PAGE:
Schaefer gives lobbying tips to homeless Marylanders Tell legislators to put themselves in your shoes, he advises crowd

February 15, 1996|By C. Fraser Smith | C. Fraser Smith,SUN STAFF

As many as 400 homeless Marylanders and their supporters got a lobbying lesson yesterday from former Gov. William Donald Schaefer, who urged them to promote their legislative interests by educating senators and delegates.

"Ask them if they've ever lived on the street when it's colder than 32 degrees," he said during a speech at St. John's College, near the State House.

"Ask them if they've ever been to a shelter when all there was was a cup of soup. Just say 'There but for the grace of God you could be homeless, too.' Play on their conscience, and you'll get to them."

And he had a few "don'ts" as well: "Don't tell them 'You've got money for everything but us,' " he said. "And don't challenge them by saying, 'You've got money for a stadium.' "

After the speech, representatives of the group met with legislators, then rallied in front of the State House. The "lobby day" was organized by Action for the Homeless, a statewide organization.

The former Maryland chief executive and mayor of Baltimore recounted his own education on the precariousness of life, the psychology of homelessness and the difficulties of arranging for shelters.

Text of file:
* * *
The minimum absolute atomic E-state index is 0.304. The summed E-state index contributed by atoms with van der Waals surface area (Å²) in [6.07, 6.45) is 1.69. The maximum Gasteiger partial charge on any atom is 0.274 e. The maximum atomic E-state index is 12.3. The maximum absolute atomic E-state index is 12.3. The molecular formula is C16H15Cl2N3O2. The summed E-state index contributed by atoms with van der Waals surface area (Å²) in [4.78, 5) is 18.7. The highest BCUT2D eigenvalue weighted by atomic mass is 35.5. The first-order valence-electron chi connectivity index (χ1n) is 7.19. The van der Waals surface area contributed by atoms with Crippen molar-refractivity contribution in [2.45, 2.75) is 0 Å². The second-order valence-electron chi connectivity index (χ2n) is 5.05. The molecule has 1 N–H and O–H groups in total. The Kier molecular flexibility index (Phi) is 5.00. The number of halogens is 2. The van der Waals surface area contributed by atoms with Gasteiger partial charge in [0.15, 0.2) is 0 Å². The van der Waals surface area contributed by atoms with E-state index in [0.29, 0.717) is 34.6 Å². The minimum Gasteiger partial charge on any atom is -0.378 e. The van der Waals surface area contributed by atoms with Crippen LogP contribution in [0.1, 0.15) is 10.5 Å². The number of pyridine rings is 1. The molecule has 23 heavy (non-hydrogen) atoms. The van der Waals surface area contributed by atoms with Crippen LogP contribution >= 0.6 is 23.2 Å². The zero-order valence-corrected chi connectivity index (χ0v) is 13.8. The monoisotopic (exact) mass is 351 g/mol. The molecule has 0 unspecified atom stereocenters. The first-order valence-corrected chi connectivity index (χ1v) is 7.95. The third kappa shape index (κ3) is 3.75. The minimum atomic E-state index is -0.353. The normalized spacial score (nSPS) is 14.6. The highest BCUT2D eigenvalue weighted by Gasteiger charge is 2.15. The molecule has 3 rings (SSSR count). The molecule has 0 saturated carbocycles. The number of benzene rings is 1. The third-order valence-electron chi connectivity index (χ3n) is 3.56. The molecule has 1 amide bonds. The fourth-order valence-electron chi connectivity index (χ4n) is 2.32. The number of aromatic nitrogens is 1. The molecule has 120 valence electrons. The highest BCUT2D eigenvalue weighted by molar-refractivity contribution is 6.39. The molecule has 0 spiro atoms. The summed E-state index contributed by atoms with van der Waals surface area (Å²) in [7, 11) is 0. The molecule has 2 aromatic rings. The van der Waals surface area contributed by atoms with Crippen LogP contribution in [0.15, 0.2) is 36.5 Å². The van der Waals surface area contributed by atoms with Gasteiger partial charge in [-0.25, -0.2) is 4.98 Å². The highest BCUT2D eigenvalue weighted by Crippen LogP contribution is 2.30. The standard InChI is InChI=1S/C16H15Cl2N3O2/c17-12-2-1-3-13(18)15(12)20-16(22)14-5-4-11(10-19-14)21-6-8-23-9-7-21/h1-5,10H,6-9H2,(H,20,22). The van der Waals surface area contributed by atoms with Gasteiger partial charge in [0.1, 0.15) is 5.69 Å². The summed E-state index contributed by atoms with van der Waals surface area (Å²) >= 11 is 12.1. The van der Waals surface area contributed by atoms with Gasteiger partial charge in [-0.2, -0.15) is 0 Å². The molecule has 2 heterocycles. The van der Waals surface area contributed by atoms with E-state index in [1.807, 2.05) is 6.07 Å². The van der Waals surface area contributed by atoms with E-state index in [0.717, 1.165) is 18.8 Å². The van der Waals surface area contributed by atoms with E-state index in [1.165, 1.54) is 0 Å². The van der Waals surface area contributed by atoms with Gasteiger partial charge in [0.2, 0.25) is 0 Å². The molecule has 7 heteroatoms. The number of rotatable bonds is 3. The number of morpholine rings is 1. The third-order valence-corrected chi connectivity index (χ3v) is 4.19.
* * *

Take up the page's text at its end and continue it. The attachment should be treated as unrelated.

People may think that building soup kitchens or shelter is easy enough if the money is available, he said.

"Not true," he said. Neighborhood residents often resist having a shelter in their midst, he said, but they need to recognize that accountants, school teachers -- "people who are on top of the world" -- can be toppled by a bad "bounce of the ball."

Mental illness, family rejection and economic misfortune push people into the streets, Mr. Schaefer said. Then, he said, they are caught in a downward spiral.

When he was mayor or governor, Mr. Schaefer said, he frequently tried to help individuals he saw on the street -- but learned they were not always eager to receive it. Sometimes, they had been turned out of the state's mental hospitals, a policy he opposed as mayor and governor.

"And I was right," he said. The policy known as deinstitutionalization, he said, merely created more homelessness.

Cutting programs for the poor, the former governor said, can be easy because the poor are defenseless.

"Who do you cut? You cut people who can't object, who have no spokesman," he said.

Yesterday, of course, they had a former governor.

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